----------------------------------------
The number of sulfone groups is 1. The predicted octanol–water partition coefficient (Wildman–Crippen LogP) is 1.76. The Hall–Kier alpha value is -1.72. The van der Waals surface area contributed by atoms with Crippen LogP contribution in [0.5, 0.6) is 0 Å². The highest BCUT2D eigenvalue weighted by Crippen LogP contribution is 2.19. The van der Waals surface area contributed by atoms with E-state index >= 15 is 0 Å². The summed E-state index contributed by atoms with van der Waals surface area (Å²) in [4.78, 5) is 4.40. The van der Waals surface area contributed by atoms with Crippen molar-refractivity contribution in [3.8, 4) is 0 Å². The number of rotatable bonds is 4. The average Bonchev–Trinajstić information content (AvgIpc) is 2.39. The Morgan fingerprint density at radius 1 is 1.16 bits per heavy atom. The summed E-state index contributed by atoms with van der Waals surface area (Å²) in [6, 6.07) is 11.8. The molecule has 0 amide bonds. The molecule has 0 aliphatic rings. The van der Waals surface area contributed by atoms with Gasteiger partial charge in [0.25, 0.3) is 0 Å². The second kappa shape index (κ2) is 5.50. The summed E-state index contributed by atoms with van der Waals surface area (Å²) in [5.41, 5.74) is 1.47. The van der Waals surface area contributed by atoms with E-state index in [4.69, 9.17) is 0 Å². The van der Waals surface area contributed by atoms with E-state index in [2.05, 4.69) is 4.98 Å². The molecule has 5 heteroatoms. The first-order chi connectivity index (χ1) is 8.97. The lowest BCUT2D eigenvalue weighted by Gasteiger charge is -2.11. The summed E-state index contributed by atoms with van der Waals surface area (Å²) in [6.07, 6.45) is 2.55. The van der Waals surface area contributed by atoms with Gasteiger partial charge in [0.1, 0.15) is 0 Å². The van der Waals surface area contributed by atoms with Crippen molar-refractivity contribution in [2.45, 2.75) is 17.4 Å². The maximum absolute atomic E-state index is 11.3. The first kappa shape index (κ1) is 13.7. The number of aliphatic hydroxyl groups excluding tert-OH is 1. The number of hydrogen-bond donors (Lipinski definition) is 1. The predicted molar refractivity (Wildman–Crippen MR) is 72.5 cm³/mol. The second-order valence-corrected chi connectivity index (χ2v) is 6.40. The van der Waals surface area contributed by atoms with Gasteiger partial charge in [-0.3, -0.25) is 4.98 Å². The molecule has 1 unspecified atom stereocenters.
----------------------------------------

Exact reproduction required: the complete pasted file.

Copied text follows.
The number of sulfone groups is 1. The predicted octanol–water partition coefficient (Wildman–Crippen LogP) is 1.76. The Hall–Kier alpha value is -1.72. The van der Waals surface area contributed by atoms with Crippen LogP contribution in [0.5, 0.6) is 0 Å². The highest BCUT2D eigenvalue weighted by Crippen LogP contribution is 2.19. The van der Waals surface area contributed by atoms with E-state index >= 15 is 0 Å². The summed E-state index contributed by atoms with van der Waals surface area (Å²) in [4.78, 5) is 4.40. The van der Waals surface area contributed by atoms with Crippen molar-refractivity contribution in [3.8, 4) is 0 Å². The number of rotatable bonds is 4. The average Bonchev–Trinajstić information content (AvgIpc) is 2.39. The Morgan fingerprint density at radius 1 is 1.16 bits per heavy atom. The summed E-state index contributed by atoms with van der Waals surface area (Å²) in [6, 6.07) is 11.8. The molecule has 0 amide bonds. The molecule has 0 aliphatic rings. The van der Waals surface area contributed by atoms with Gasteiger partial charge in [0.25, 0.3) is 0 Å². The second kappa shape index (κ2) is 5.50. The summed E-state index contributed by atoms with van der Waals surface area (Å²) in [5.41, 5.74) is 1.47. The van der Waals surface area contributed by atoms with E-state index in [4.69, 9.17) is 0 Å². The van der Waals surface area contributed by atoms with E-state index in [2.05, 4.69) is 4.98 Å². The molecule has 5 heteroatoms. The first-order chi connectivity index (χ1) is 8.97. The lowest BCUT2D eigenvalue weighted by Gasteiger charge is -2.11. The summed E-state index contributed by atoms with van der Waals surface area (Å²) in [6.07, 6.45) is 2.55. The van der Waals surface area contributed by atoms with Gasteiger partial charge in [0.1, 0.15) is 0 Å². The van der Waals surface area contributed by atoms with Crippen molar-refractivity contribution in [2.45, 2.75) is 17.4 Å². The maximum absolute atomic E-state index is 11.3. The first kappa shape index (κ1) is 13.7. The number of aliphatic hydroxyl groups excluding tert-OH is 1. The number of hydrogen-bond donors (Lipinski definition) is 1. The predicted molar refractivity (Wildman–Crippen MR) is 72.5 cm³/mol. The second-order valence-corrected chi connectivity index (χ2v) is 6.40. The van der Waals surface area contributed by atoms with Gasteiger partial charge in [-0.3, -0.25) is 4.98 Å². The molecule has 1 unspecified atom stereocenters.